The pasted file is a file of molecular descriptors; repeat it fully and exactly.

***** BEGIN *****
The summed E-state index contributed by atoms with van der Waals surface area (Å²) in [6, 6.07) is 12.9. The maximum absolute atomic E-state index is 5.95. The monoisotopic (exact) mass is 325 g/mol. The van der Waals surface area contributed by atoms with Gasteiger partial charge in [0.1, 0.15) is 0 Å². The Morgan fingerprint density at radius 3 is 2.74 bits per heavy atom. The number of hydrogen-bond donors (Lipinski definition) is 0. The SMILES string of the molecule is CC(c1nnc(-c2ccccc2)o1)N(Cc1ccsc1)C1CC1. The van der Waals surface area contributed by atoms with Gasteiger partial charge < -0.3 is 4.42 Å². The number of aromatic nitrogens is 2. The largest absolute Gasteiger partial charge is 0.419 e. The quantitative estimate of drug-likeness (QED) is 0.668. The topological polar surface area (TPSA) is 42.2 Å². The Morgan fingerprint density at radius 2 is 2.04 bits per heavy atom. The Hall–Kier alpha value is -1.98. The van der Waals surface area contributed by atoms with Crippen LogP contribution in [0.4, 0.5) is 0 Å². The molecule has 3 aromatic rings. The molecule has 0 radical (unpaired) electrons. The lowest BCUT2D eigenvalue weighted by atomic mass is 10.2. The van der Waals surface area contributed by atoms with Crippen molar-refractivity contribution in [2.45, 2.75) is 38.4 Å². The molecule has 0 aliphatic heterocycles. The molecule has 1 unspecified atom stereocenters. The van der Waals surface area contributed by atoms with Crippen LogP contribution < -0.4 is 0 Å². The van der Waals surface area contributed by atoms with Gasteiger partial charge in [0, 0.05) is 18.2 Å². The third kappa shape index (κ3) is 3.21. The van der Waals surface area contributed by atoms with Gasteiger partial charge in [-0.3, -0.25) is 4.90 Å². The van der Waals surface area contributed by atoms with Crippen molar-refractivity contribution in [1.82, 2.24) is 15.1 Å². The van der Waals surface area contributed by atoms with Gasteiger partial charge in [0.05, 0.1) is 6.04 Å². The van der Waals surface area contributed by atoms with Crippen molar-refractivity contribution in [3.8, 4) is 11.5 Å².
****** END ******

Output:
The summed E-state index contributed by atoms with van der Waals surface area (Å²) in [6, 6.07) is 12.9. The maximum absolute atomic E-state index is 5.95. The monoisotopic (exact) mass is 325 g/mol. The van der Waals surface area contributed by atoms with Gasteiger partial charge in [0.1, 0.15) is 0 Å². The Morgan fingerprint density at radius 3 is 2.74 bits per heavy atom. The number of hydrogen-bond donors (Lipinski definition) is 0. The SMILES string of the molecule is CC(c1nnc(-c2ccccc2)o1)N(Cc1ccsc1)C1CC1. The van der Waals surface area contributed by atoms with Gasteiger partial charge < -0.3 is 4.42 Å². The number of aromatic nitrogens is 2. The largest absolute Gasteiger partial charge is 0.419 e. The quantitative estimate of drug-likeness (QED) is 0.668. The topological polar surface area (TPSA) is 42.2 Å². The Morgan fingerprint density at radius 2 is 2.04 bits per heavy atom. The Hall–Kier alpha value is -1.98. The van der Waals surface area contributed by atoms with Crippen LogP contribution in [0.4, 0.5) is 0 Å². The molecule has 3 aromatic rings. The molecule has 0 radical (unpaired) electrons. The lowest BCUT2D eigenvalue weighted by atomic mass is 10.2. The van der Waals surface area contributed by atoms with Crippen molar-refractivity contribution in [2.45, 2.75) is 38.4 Å². The molecule has 0 aliphatic heterocycles. The molecule has 1 unspecified atom stereocenters. The van der Waals surface area contributed by atoms with Crippen LogP contribution < -0.4 is 0 Å². The van der Waals surface area contributed by atoms with Gasteiger partial charge in [0, 0.05) is 18.2 Å². The third kappa shape index (κ3) is 3.21. The van der Waals surface area contributed by atoms with Gasteiger partial charge in [-0.3, -0.25) is 4.90 Å². The van der Waals surface area contributed by atoms with Crippen molar-refractivity contribution in [1.82, 2.24) is 15.1 Å². The van der Waals surface area contributed by atoms with Gasteiger partial charge in [0.05, 0.1) is 6.04 Å². The van der Waals surface area contributed by atoms with Crippen molar-refractivity contribution in [3.8, 4) is 11.5 Å².